Alpha Phi Sigma inductees

Lees-McRae chapter of Criminal Justice honor society Alpha Phi Sigma inducts first members

The Criminal Justice program held its first ever induction ceremony for the Alpha Phi Sigma Honor Society on April 15.

The inductees consisted of main campus students Olivia Masters, Ethan Gardner, Bayle Wood, Amelia Bryn Cooper, Cooper Abernathy, Laci McMinn, Clancy Loorham, Aiden Eriksen, Kaden Hill, Cory Fulmer and online students Susannah Dibble, Victoria Owensby, Mary-Catherine Perkowski, Daniel Blake, Cynthia Johnson, Omarine Lockhart, Charlene Brady, Vernon Byrd, and Benjamin Barber. Also inducted was Kaycee Jennings, who graduated in 2020.

Alpha Phi Sigma is the only Criminal Justice Honor Society accredited by the Association of College Honor Societies. It was founded in 1942 by V.A. Leonard, at the time the director of the Police Science academic program at Washington State University, as a way to promote academic excellence and leadership for college students pursuing a career in a criminal justice field.

The society now has over 330 chapters throughout the United States and Canada, with over 90,000 members. The Lees-McRae chapter, officially called Pi Epsilon Kappa, was added to the organization in 2021.

“It was a fairly straightforward matter to apply for a new chapter of the honor society,” said Jerry Turbyfill, a Criminal Justice instructor. “We were actually planning on bringing the society in at the start of the fall semester. However, after some discussion, we decided to speed the process up so that these graduating seniors could gain the benefits of membership. We felt the students had been cheated out of some of the normal college experience because of all the fallout from the pandemic. It was our hope that this would add something special back for our top performing students.” 

Being an Alpha Phi Sigma member will have benefits beyond college, Turbyfill explained.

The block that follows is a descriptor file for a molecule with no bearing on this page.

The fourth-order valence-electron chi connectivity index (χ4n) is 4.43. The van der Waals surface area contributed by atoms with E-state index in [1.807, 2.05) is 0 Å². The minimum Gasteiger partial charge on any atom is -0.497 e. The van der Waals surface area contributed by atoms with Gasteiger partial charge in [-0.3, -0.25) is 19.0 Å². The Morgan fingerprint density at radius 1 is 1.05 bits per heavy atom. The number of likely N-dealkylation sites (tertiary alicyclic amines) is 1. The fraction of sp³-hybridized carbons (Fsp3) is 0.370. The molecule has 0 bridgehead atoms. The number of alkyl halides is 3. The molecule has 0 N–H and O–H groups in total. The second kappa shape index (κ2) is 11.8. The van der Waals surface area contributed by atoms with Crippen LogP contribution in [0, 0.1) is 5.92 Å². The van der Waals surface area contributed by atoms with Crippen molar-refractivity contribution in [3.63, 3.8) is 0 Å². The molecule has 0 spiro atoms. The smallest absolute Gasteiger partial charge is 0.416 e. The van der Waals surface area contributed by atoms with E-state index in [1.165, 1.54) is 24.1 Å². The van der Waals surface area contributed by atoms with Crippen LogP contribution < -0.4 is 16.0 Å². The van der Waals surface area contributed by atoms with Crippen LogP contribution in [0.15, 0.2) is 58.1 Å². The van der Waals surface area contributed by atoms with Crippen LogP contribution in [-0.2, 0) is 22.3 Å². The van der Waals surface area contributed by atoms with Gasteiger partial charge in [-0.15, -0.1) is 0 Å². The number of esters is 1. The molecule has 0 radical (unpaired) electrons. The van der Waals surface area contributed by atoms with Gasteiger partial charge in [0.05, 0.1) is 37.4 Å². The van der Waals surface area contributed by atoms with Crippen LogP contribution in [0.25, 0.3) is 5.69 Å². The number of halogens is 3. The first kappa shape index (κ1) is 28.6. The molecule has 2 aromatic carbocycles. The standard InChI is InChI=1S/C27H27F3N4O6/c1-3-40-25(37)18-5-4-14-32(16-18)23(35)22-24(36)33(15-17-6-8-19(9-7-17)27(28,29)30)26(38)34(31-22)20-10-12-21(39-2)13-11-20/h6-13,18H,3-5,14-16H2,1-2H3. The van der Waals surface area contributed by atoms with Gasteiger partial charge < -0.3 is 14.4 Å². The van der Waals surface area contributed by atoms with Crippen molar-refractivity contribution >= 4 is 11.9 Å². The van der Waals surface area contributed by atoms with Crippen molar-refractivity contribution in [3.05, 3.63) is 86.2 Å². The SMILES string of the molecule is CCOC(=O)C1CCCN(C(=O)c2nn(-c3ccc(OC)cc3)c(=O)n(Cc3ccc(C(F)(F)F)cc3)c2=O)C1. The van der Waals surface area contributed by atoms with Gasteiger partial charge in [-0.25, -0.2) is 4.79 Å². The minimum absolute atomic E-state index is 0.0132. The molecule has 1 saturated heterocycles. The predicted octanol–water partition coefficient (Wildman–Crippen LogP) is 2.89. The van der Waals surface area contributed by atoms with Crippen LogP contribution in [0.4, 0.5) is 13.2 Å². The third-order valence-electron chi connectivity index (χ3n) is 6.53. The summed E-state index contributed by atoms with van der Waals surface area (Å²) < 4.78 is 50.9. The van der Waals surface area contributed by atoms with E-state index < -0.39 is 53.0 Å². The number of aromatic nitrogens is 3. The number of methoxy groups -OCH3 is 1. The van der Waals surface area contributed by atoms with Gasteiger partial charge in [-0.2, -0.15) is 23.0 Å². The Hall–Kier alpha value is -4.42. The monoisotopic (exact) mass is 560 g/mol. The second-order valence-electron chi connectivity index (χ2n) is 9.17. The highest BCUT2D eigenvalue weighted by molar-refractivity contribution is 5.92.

“Membership not only looks good on a resume—for some federal jobs a person can be hired at a rate two pay grades higher than normal by being a member of Alpha Phi Sigma, since it fulfills a certain scholarly requirement for federal jobs,” he said.

To be eligible for membership, undergraduates must be enrolled in a criminal justice-related major or minor and have completed 45 credit hours in the program. The potential inductees must also have a minimum 3.2 GPA and be in the top 35% of their class.

The chapter advisors for Lees-McRae are Katherine Logan, Tracy Hoilman, and Turbyfill, who all teach in the Criminal Justice program. The officers are President Olivia Masters, Vice President Ethan Gardner, Secretary Bayle Wood, and Treasurer Amelia Bryn Cooper.

This year’s officers were chosen by the faculty from the senior class of inductees. According to Hoilman, the officers were selected based on academic performance and leadership qualities, among other factors. Moving forward, the society members will vote for officers.

During the induction ceremony, the advisors and officers described the purpose of Alpha Phi Sigma.

“Membership in Alpha Phi Sigma should be a lifelong reminder that if greatness is to be achieved, one must serve,” said Masters.

Turbyfill listed the ideals of the honor society—academic excellence, leadership, service, and unity—and explained the meaning behind the society’s motto, symbol, and colors. Students who join Alpha Phi Sigma may wear blue and gold tassels and an honor stole with their graduation regalia. 

As part of the ceremony, each inductee submitted a short composition to be read aloud as they sign the registration book and receive their certificate and membership pin. In the compositions, the students named an individual who has had a positive impact on their lives and shared a favorite quote.

The ceremony ended with the new members of Alpha Phi Sigma lighting candles and taking the oath to uphold the values and ideals of the honor society.    

By Emily WebbApril 19, 2021